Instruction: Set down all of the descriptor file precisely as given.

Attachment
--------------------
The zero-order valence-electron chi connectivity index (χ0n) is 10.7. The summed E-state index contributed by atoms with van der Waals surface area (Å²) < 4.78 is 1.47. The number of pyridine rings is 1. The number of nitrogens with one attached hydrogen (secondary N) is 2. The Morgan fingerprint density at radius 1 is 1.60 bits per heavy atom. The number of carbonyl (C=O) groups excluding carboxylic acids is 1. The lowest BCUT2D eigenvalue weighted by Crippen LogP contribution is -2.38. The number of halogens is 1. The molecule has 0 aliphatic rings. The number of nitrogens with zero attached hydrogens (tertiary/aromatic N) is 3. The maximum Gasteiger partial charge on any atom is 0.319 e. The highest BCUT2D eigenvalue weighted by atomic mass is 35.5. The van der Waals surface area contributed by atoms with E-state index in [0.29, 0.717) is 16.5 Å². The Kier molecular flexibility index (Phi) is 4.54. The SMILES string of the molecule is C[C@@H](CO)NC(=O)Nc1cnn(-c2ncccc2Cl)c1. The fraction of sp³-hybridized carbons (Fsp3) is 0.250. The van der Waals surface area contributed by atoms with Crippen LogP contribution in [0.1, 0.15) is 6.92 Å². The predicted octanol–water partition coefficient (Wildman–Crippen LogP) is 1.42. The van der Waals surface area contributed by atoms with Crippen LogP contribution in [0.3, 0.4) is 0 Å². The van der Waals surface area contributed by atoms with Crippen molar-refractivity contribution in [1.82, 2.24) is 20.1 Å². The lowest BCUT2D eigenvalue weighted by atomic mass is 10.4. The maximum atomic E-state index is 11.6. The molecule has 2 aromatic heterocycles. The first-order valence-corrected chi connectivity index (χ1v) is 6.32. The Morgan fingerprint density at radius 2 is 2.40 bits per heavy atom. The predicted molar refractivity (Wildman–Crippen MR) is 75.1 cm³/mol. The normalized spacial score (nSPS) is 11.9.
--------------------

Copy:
The zero-order valence-electron chi connectivity index (χ0n) is 10.7. The summed E-state index contributed by atoms with van der Waals surface area (Å²) < 4.78 is 1.47. The number of pyridine rings is 1. The number of nitrogens with one attached hydrogen (secondary N) is 2. The Morgan fingerprint density at radius 1 is 1.60 bits per heavy atom. The number of carbonyl (C=O) groups excluding carboxylic acids is 1. The lowest BCUT2D eigenvalue weighted by Crippen LogP contribution is -2.38. The number of halogens is 1. The molecule has 0 aliphatic rings. The number of nitrogens with zero attached hydrogens (tertiary/aromatic N) is 3. The maximum Gasteiger partial charge on any atom is 0.319 e. The highest BCUT2D eigenvalue weighted by atomic mass is 35.5. The van der Waals surface area contributed by atoms with E-state index in [0.29, 0.717) is 16.5 Å². The Kier molecular flexibility index (Phi) is 4.54. The SMILES string of the molecule is C[C@@H](CO)NC(=O)Nc1cnn(-c2ncccc2Cl)c1. The fraction of sp³-hybridized carbons (Fsp3) is 0.250. The van der Waals surface area contributed by atoms with Crippen LogP contribution in [0.1, 0.15) is 6.92 Å². The predicted octanol–water partition coefficient (Wildman–Crippen LogP) is 1.42. The van der Waals surface area contributed by atoms with Crippen LogP contribution in [0.3, 0.4) is 0 Å². The van der Waals surface area contributed by atoms with Crippen molar-refractivity contribution in [1.82, 2.24) is 20.1 Å². The lowest BCUT2D eigenvalue weighted by atomic mass is 10.4. The maximum atomic E-state index is 11.6. The molecule has 2 aromatic heterocycles. The first-order valence-corrected chi connectivity index (χ1v) is 6.32. The Morgan fingerprint density at radius 2 is 2.40 bits per heavy atom. The predicted molar refractivity (Wildman–Crippen MR) is 75.1 cm³/mol. The normalized spacial score (nSPS) is 11.9.